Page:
Last Saturday started like most Saturdays do around my house, with me stumbling down the stairs and my wife happily making breakfast. The dog was still in bed, on her back with paws skyward dreaming about whatever it is that dogs dream about. My wife hands me a coffee cup full of nice hot coffee as I pass and I take my place at the table in front of the newspaper.
The day looks to be perfect. It promises to be in the 80’s with no wind and there are no clouds in sight. As my wits coagulate, my thoughts turn towards BBQ. Maybe something slow smoked… I am in the mood to bite off more than I can chew. My wife should have stopped me in my tracks at my first mention of it the day before – Brisket. I shall smoke that hallowed piece of Texas, that holy grail of smoking. That frustrating, widow making, agony inducing, smoky and tender slice of heaven. One of these brisket smoking sessions is enough to make me question my entire existence let alone my smoking manhood.
Off to the butcher I went, visions of perfect brisket in my head. There in the case, amongst the tri tips, the new yorks and the rib eyes – is a center cut of brisket just waiting for me. I have a Barbacoa Rub I’ve messed with over the years that I knew would be perfect for my 5 pound hunk of perfection. I’ll smear the stuff liberally all over it and let it sit overnight. Here’s my rendition of the best smelling stuff I’ve put my nose to in a while.
- 6 TBS White Vinegar
- 2 TBS fresh squeezed lime juice
- 1 Tsp Kosher Salt
- 1/2 Tsp Dried Oregano
- 1/2 Tsp Ground Cinnamon
- 4 dried Guajillo and 2 Pasilla chiles (or a couple dried chipotles work too), stems and seeds removed – torn in pieces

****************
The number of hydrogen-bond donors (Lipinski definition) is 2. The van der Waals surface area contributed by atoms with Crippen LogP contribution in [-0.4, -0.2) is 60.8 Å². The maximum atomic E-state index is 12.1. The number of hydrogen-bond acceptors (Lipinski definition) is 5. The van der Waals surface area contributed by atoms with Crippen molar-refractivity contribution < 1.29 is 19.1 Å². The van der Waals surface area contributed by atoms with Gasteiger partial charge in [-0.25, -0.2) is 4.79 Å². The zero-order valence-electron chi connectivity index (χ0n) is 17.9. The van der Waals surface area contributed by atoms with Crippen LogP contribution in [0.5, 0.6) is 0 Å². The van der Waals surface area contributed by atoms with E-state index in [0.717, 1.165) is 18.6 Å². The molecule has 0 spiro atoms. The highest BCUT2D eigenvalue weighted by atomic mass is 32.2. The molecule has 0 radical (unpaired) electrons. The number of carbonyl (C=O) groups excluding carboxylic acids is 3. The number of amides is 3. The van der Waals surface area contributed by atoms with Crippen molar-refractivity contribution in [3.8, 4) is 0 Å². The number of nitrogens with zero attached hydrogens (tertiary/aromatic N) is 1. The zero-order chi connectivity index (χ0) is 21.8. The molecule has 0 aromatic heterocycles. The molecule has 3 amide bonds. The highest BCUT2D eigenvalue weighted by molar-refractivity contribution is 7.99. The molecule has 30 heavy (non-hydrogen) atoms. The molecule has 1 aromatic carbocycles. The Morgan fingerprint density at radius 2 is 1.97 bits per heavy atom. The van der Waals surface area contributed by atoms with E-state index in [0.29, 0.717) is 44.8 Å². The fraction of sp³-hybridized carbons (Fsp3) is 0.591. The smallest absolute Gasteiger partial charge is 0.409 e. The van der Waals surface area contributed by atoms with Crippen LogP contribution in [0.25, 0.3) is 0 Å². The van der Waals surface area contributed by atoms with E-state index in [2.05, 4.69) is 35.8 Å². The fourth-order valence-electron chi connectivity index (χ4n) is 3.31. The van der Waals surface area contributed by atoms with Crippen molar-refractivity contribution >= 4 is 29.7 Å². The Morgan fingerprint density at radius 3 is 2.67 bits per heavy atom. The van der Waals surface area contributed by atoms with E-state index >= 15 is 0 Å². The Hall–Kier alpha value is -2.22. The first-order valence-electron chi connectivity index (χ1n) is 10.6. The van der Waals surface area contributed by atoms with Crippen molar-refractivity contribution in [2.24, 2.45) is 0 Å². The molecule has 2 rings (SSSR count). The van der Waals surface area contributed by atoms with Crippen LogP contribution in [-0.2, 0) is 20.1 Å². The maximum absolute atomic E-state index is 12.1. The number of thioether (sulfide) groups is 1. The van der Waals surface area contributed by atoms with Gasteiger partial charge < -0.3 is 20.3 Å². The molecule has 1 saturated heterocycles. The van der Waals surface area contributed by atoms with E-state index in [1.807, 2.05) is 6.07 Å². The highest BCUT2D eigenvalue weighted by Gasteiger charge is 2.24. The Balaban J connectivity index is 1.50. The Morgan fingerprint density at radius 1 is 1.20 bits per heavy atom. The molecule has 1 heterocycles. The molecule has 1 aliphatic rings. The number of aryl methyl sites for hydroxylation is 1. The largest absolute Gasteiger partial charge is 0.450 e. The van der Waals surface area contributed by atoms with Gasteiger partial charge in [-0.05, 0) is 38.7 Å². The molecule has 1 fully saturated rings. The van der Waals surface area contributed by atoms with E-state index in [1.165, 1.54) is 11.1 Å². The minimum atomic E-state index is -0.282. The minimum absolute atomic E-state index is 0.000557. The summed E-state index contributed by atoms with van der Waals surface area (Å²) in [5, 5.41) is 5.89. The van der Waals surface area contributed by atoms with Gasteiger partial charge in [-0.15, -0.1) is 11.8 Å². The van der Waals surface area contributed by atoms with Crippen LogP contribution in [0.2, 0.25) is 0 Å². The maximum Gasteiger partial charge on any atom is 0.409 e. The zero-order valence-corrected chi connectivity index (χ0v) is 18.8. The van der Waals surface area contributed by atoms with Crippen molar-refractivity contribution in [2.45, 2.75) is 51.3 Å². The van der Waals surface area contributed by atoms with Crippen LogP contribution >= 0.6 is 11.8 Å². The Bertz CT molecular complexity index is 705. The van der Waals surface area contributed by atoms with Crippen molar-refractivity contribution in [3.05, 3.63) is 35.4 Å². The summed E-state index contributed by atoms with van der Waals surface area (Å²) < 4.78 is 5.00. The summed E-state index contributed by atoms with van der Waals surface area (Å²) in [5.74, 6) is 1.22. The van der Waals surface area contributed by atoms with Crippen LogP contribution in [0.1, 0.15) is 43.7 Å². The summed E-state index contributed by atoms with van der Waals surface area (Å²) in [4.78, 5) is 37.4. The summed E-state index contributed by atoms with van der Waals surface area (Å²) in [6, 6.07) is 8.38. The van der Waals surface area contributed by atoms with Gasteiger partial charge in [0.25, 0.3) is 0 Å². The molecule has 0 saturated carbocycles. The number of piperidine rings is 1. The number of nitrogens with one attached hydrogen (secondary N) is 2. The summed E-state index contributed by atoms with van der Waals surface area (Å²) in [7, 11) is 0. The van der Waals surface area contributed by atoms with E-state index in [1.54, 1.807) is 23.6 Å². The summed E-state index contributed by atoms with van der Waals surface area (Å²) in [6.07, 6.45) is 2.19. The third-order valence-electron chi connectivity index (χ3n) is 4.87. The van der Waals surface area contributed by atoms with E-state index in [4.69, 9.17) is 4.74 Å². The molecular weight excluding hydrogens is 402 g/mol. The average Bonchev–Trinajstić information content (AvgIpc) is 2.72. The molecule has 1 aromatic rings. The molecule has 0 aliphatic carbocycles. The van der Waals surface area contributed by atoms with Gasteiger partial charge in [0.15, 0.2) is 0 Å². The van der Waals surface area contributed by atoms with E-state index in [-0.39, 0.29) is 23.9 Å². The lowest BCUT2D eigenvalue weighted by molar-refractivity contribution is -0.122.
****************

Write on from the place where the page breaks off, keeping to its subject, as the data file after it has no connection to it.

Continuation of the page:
- 5 Cloves Garlic, rough choppped
- 2 whole cloves
- 2 whole allspice berries
- 1/2 Small onion, rough chopped
Dump the works in a food processor and blend it to a paste. Makes about a cup or so. It will smell incredible and be messy as heck. Wear an apron, it gets everything red. Guajillo Chiles are about my favorite dried chile to work with. They are not too not and have a deep rich smoky flavor that brings me back to old Mexico. And yes, I have been to old Mexico. I readied my brisket on a cutting board and smeared the elixir of the Aztecs all over it. I wrapped this tightly in saran wrap and (at my wife’s insistence – something like “DO NOT let that thing leak all over the fridge!”) put it on a sheet pan and placed it in the fridge.
Fast forward back to Saturday morning, me with my coffee and paper and thoughts of perfect brisket. It’s 9am. I get the smoker out of the garage and ready a fire. My idea here is to get the pit to 210 degrees, the meat to 190 degrees and myself to 4 beers. What follows is an actual diary of my day. I suggest you keep some sort of diary with the variables you care about when you smoke so you can repeat successes and avoid past failures.
9:48 PST. Fire is lit.
Pit Target: 210, Current: 0
Beer target: 4, Current: 1 (I know it’s early, but the BBQ gods are offended if I light the fire empty handed)
11:47 PST, Add 12 briquettes, vents at 30% – now things are humming right along
Pit target: 210, current +-210
Beer target: 4, current 2
1:56 PST, Add oak chunks, add a dozen briquettes vents at 30%
Pit target: 210, current 210
Beer target: 4, current 2 (Need to catch up here)
2:57 PST. Pit was running low, I added lit coals – the temperature spiked to 290, I panicked and initiated emergency vent shut down sequence – back under control. 240 and dropping. Italy is Beating England in World Cup and I am mightily distracted by the event.
Pit target: 210, current 240
Beer target: 4, current 2 (slacking)
Meat Target: 190, current 157
4:28 PST. I am officially the victim of the “Stall” or the Plateau – Not abandoning hope yet. Read about it here: http://www.huffingtonpost.com/craig-goldwyn/physicist-cracks-bbq-mystery_b_987719.html
Pit target: 210, current 210
Beer target: 4, current 3
Meat Target: 190, current 161
7:30 PST – Meat removed from pit. Covered and rested for 10 minutes in pan (juices reserved and mixed with a little KC Masterpiece BBQ sauce)
Pit Target: 210, final temp 210
Beer Target: 4, final count 3 + 1 late afternoon Johnny Walker
Meat Target: 190, Final temp +-195
This is sliced thinly across the grain for maximum tenderness. The smoke ring was not as pronounced as I would have liked, but the smoky flavor was undeniable. The flavor was magnificent and sandwiches will be coming out of this for a week. I should note that these brisket sandwiches are a simple affair. Just brisket, a little sauce and white bread – although I would not begrudge you a kaiser roll slathered with some pit beef horseradish sauce. But DO NOT put this on a ubiquitous ciabatta roll. Please.